Wellness awareness? Rent a colon.

Building Better Benefit Fairs – say that ten times fast

EBN ( Employee Benefits News) recently published an article, dated 1-1-13, that highlighted two Midwest employers and their efforts to conduct a better employee benefit fair. We all agree that benefit fairs are an important staple of the overall employee benefit strategy and, largely, liked by employees. WestLake Financial Group, Inc. is no stranger to effective benefit fairs, having conducting them for our clients for over 20 years. Yet this article tickled us and here is why.

One group decided to employee a huge inflatable colon that employees could “walk and climb through” to build awareness about colonoscopy screenings. Now, we’ve done some fun things at our benefit fairs but we never, even remotely, thought to bring in an oversized, inflatable colon. I wondered, where in God’s green earth can you find such an item? A quick search on Google found not one, but many, vendors that rent massive colons. What’s more – you can rent large hearts and other organs, heck – you can even rent a complete “walk through” human being. The picture of this massive inflatable human, found below, looks like something out of a bad B movie. You enter his mouth and exit, well, you know where. Think of a stuffed pig at a picnic or roast. (see www.medicalinflatables.com)

 

Does this raise awareness? Perhaps. Does it create stir amongst the associates – sure. Therefore, it’s effective and valuable.

Nothing is taboo when it comes to educating our employees about better health, we should learn. Trying new tactics and a more interactive environment is key. Wellness may well be our last bastion to maintaining an affordable level of health care coverage for associates, long term.

For more information on how WestLake Financial Group, Inc. uses technology and data to control costs, please call 888-WESTLAKE or visit www.westlakefg.com

Southern Diet and fried foods may cause strokes -really?

We came across this article this morning and had to share it. The title tells all. Isn’t this like saying excessive alcohol intake may cause headaches? I was raised, for part of my youth, in Texas. Southern fried steaks, butter smothered grits, you name it – we ate it. In Texas gravy is considered a beverage. Just the same, we are what we eat I suppose. – Paul J. Burt

Southern diet, fried foods, may raise stroke risk

Published February 07, 2013
| Associated Press

Deep-fried foods may be causing trouble in the Deep South. People whose diets are heavy on them and sugary drinks like sweet tea and soda were more likely to suffer a stroke, a new study finds.

It’s the first big look at diet and strokes, and researchers say it might help explain why blacks in the Southeast – the nation’s “stroke belt” – suffer more of them.
Blacks were five times more likely than whites to have the Southern dietary pattern linked with the highest stroke risk. And blacks and whites who live in the South were more likely to eat this way than people in other parts of the country were. Diet might explain as much as two-thirds of the excess stroke risk seen in blacks versus whites, researchers concluded.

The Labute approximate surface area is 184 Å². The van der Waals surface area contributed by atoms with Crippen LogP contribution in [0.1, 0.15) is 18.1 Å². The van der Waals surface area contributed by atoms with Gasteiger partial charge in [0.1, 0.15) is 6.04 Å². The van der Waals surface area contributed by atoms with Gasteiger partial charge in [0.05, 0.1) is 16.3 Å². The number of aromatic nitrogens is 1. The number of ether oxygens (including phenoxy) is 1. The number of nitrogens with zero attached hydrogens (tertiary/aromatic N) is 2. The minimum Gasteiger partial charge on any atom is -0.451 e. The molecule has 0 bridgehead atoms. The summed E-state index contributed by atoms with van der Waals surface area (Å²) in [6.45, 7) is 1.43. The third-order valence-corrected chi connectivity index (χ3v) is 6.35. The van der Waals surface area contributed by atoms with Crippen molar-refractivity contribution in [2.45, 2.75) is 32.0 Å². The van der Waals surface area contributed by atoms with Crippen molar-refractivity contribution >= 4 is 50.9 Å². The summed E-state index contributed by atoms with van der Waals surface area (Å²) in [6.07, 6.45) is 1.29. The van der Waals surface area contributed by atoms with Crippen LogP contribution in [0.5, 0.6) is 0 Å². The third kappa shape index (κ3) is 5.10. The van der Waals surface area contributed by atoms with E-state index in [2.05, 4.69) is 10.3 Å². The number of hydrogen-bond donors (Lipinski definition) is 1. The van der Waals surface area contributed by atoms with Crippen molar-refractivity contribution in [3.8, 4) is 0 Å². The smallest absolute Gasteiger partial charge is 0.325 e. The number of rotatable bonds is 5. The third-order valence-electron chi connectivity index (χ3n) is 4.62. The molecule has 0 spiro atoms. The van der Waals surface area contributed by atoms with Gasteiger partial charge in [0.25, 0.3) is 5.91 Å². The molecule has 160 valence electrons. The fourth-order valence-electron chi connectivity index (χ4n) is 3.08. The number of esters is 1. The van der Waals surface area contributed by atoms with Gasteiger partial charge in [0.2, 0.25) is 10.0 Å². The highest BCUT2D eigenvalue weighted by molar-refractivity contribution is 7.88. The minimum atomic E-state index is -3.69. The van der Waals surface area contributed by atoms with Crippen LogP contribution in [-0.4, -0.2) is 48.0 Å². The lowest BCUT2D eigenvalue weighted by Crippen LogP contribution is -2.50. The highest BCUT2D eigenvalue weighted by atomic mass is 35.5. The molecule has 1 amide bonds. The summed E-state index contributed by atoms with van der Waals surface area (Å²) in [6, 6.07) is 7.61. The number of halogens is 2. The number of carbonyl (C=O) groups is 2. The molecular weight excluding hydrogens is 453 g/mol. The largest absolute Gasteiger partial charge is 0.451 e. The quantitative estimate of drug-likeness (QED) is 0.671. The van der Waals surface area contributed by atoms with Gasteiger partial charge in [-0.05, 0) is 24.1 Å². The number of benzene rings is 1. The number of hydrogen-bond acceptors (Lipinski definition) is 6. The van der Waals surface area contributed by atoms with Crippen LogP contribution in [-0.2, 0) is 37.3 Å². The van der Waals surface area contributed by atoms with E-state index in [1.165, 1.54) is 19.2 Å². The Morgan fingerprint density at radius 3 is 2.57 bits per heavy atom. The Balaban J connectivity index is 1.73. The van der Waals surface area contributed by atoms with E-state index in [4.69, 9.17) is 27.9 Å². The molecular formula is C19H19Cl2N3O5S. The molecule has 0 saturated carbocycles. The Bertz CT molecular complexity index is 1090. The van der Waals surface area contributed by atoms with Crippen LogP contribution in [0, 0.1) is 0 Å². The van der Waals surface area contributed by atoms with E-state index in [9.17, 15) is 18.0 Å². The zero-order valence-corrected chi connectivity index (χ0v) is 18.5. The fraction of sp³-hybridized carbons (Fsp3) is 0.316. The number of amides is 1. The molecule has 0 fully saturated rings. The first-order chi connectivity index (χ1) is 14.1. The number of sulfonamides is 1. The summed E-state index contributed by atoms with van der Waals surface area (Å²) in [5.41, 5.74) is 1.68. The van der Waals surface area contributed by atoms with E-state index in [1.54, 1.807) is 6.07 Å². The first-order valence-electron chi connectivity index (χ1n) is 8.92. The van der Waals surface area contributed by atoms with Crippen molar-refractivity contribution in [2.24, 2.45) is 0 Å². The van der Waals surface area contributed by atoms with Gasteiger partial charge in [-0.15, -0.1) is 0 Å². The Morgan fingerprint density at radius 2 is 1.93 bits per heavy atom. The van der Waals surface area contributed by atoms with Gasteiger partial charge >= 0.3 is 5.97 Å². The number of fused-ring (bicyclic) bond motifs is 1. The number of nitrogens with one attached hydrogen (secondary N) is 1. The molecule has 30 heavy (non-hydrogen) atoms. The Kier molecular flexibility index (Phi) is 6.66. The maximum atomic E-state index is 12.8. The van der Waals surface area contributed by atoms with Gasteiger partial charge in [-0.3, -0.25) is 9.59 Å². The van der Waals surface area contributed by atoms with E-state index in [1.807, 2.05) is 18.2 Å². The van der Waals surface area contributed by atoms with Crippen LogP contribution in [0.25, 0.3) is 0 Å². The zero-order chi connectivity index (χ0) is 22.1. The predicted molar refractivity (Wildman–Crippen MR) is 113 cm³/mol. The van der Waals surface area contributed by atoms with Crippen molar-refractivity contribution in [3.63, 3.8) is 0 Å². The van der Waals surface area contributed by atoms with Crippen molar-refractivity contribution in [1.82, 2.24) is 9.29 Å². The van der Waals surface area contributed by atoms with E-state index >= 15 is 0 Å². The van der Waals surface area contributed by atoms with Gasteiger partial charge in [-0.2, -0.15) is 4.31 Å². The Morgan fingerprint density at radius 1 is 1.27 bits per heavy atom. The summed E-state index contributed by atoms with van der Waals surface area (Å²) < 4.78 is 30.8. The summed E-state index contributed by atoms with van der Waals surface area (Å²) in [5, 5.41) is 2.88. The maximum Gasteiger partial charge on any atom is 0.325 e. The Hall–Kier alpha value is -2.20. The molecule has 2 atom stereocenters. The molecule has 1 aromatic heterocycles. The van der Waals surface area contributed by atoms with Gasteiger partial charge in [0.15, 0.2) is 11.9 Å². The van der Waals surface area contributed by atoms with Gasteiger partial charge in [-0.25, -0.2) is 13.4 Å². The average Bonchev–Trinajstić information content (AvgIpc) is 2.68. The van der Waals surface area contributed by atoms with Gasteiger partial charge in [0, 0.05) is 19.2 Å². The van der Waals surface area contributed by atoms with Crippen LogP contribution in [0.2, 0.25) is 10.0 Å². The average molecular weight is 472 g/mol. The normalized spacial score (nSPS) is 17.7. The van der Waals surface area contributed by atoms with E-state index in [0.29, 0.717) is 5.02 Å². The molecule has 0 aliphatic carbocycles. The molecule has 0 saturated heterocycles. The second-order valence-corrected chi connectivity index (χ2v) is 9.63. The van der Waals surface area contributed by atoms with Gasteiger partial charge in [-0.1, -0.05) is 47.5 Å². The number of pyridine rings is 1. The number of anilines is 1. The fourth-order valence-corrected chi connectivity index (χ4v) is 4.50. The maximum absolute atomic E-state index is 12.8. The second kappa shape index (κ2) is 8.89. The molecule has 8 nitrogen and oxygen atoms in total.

“We’re talking about fried foods, french fries, hamburgers, processed meats, hot dogs,” bacon, ham, liver, gizzards and sugary drinks, said the study’s leader, Suzanne Judd of the University of Alabama in Birmingham.

People who ate about six meals a week featuring these sorts of foods had a 41 percent higher stroke risk than people who ate that way about once a month, researchers found.

In contrast, people whose diets were high in fruits, vegetables, whole grains and fish had a 29 percent lower stroke risk.

“It’s a very big difference,” Judd said. “The message for people in the middle is there’s a graded risk” – the likelihood of suffering a stroke rises in proportion to each Southern meal in a week.

Results were reported Thursday at an American Stroke Association conference in Honolulu.

The federally funded study was launched in 2002 to explore regional variations in stroke risks and reasons for them. More than 20,000 people 45 or older – half of them black – from all 48 mainland states filled out food surveys and were sorted into one of five diet styles:
-Southern: Fried foods, processed meats (lunchmeat, jerky), red meat, eggs, sweet drinks and whole milk.
-Convenience: Mexican and Chinese food, pizza, pasta.
-Plant-based: Fruits, vegetables, juice, cereal, fish, poultry, yogurt, nuts and whole-grain bread.
-Sweets: Added fats, breads, chocolate, desserts, sweet breakfast foods.
-Alcohol: Beer, wine, liquor, green leafy vegetables, salad dressings, nuts and seeds, coffee.ee

“They’re not mutually exclusive” – for example, hamburgers fall into both convenience and Southern diets, Judd said. Each person got a score for each diet, depending on how many meals leaned that way.

Over more than five years of follow-up, nearly 500 strokes occurred. Researchers saw clear patterns with the Southern and plant-based diets; the other three didn’t seem to affect stroke risk.

There were 138 strokes among the 4,977 who ate the most Southern food, compared to 109 strokes among the 5,156 people eating the least of it.

There were 122 strokes among the 5,076 who ate the most plant-based meals, compared to 135 strokes among the 5,056 people who seldom ate that way.

The trends held up after researchers took into account other factors such as age, income, smoking, education, exercise and total calories consumed.

Fried foods tend to be eaten with lots of salt, which raises blood pressure – a known stroke risk factor, Judd said. And sweet drinks can contribute to diabetes, the disease that celebrity chef Paula Deen – the queen of Southern cuisine – revealed she had a year ago.